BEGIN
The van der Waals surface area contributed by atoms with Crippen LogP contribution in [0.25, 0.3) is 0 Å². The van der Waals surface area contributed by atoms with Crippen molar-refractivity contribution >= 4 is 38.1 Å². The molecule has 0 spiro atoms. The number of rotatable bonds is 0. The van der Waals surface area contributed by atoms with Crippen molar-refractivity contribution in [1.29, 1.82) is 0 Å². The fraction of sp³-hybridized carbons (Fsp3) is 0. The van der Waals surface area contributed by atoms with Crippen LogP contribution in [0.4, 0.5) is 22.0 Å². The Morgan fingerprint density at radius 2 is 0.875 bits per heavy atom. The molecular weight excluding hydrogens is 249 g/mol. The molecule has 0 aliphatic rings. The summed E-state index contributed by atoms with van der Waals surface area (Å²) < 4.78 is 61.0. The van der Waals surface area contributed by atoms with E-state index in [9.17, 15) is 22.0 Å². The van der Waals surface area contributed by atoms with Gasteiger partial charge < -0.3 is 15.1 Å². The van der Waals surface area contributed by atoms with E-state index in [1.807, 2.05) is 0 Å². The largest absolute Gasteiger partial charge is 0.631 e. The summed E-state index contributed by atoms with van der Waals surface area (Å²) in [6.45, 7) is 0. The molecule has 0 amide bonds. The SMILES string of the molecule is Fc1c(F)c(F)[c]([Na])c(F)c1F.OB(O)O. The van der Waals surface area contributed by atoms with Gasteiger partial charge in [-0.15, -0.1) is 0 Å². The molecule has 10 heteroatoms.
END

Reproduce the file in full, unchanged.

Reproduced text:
The van der Waals surface area contributed by atoms with Crippen LogP contribution in [0.25, 0.3) is 0 Å². The van der Waals surface area contributed by atoms with Crippen molar-refractivity contribution >= 4 is 38.1 Å². The molecule has 0 spiro atoms. The number of rotatable bonds is 0. The van der Waals surface area contributed by atoms with Crippen molar-refractivity contribution in [1.29, 1.82) is 0 Å². The fraction of sp³-hybridized carbons (Fsp3) is 0. The van der Waals surface area contributed by atoms with Crippen LogP contribution in [0.4, 0.5) is 22.0 Å². The Morgan fingerprint density at radius 2 is 0.875 bits per heavy atom. The molecular weight excluding hydrogens is 249 g/mol. The molecule has 0 aliphatic rings. The summed E-state index contributed by atoms with van der Waals surface area (Å²) < 4.78 is 61.0. The van der Waals surface area contributed by atoms with E-state index in [9.17, 15) is 22.0 Å². The van der Waals surface area contributed by atoms with Gasteiger partial charge < -0.3 is 15.1 Å². The van der Waals surface area contributed by atoms with E-state index in [1.807, 2.05) is 0 Å². The largest absolute Gasteiger partial charge is 0.631 e. The summed E-state index contributed by atoms with van der Waals surface area (Å²) in [6.45, 7) is 0. The molecule has 0 amide bonds. The SMILES string of the molecule is Fc1c(F)c(F)[c]([Na])c(F)c1F.OB(O)O. The van der Waals surface area contributed by atoms with Gasteiger partial charge in [-0.15, -0.1) is 0 Å². The molecule has 10 heteroatoms.